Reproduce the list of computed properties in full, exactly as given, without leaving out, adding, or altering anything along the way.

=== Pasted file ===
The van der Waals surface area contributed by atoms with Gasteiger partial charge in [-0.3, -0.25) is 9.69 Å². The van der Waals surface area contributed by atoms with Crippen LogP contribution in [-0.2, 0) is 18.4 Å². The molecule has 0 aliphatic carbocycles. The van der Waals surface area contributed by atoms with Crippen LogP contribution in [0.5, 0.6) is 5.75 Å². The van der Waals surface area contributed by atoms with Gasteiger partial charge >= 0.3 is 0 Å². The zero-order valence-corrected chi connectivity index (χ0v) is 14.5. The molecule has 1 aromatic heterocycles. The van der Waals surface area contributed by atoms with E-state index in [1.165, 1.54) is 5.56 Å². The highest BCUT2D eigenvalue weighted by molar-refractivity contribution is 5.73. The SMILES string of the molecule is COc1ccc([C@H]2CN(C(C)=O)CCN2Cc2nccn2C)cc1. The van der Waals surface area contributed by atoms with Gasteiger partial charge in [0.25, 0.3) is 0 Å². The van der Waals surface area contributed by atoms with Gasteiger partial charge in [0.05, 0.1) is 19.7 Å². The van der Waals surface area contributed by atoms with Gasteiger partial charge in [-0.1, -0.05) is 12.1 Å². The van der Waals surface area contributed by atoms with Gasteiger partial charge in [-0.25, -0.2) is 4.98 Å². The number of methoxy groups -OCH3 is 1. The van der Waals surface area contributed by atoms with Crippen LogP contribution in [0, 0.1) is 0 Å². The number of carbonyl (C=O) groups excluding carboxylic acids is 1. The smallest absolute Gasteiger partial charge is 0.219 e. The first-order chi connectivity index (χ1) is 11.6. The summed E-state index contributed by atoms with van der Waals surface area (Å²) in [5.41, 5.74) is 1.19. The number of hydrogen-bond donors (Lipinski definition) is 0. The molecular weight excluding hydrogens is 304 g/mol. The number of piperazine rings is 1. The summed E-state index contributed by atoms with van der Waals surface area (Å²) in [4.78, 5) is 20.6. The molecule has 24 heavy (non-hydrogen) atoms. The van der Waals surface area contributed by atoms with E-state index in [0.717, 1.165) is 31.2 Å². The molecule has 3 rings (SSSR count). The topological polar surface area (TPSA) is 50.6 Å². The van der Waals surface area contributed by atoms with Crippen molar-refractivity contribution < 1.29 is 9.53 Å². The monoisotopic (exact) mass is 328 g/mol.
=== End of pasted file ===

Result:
The van der Waals surface area contributed by atoms with Gasteiger partial charge in [-0.3, -0.25) is 9.69 Å². The van der Waals surface area contributed by atoms with Crippen LogP contribution in [-0.2, 0) is 18.4 Å². The molecule has 0 aliphatic carbocycles. The van der Waals surface area contributed by atoms with Crippen LogP contribution in [0.5, 0.6) is 5.75 Å². The van der Waals surface area contributed by atoms with Gasteiger partial charge >= 0.3 is 0 Å². The zero-order valence-corrected chi connectivity index (χ0v) is 14.5. The molecule has 1 aromatic heterocycles. The van der Waals surface area contributed by atoms with E-state index in [1.165, 1.54) is 5.56 Å². The highest BCUT2D eigenvalue weighted by molar-refractivity contribution is 5.73. The SMILES string of the molecule is COc1ccc([C@H]2CN(C(C)=O)CCN2Cc2nccn2C)cc1. The van der Waals surface area contributed by atoms with Gasteiger partial charge in [0.25, 0.3) is 0 Å². The van der Waals surface area contributed by atoms with Gasteiger partial charge in [0.05, 0.1) is 19.7 Å². The van der Waals surface area contributed by atoms with Gasteiger partial charge in [-0.1, -0.05) is 12.1 Å². The van der Waals surface area contributed by atoms with Gasteiger partial charge in [-0.25, -0.2) is 4.98 Å². The number of methoxy groups -OCH3 is 1. The van der Waals surface area contributed by atoms with Crippen LogP contribution in [0, 0.1) is 0 Å². The number of carbonyl (C=O) groups excluding carboxylic acids is 1. The smallest absolute Gasteiger partial charge is 0.219 e. The first-order chi connectivity index (χ1) is 11.6. The summed E-state index contributed by atoms with van der Waals surface area (Å²) in [5.41, 5.74) is 1.19. The number of hydrogen-bond donors (Lipinski definition) is 0. The molecular weight excluding hydrogens is 304 g/mol. The number of piperazine rings is 1. The summed E-state index contributed by atoms with van der Waals surface area (Å²) in [4.78, 5) is 20.6. The molecule has 24 heavy (non-hydrogen) atoms. The van der Waals surface area contributed by atoms with E-state index in [0.717, 1.165) is 31.2 Å². The molecule has 3 rings (SSSR count). The topological polar surface area (TPSA) is 50.6 Å². The van der Waals surface area contributed by atoms with Crippen molar-refractivity contribution < 1.29 is 9.53 Å². The monoisotopic (exact) mass is 328 g/mol.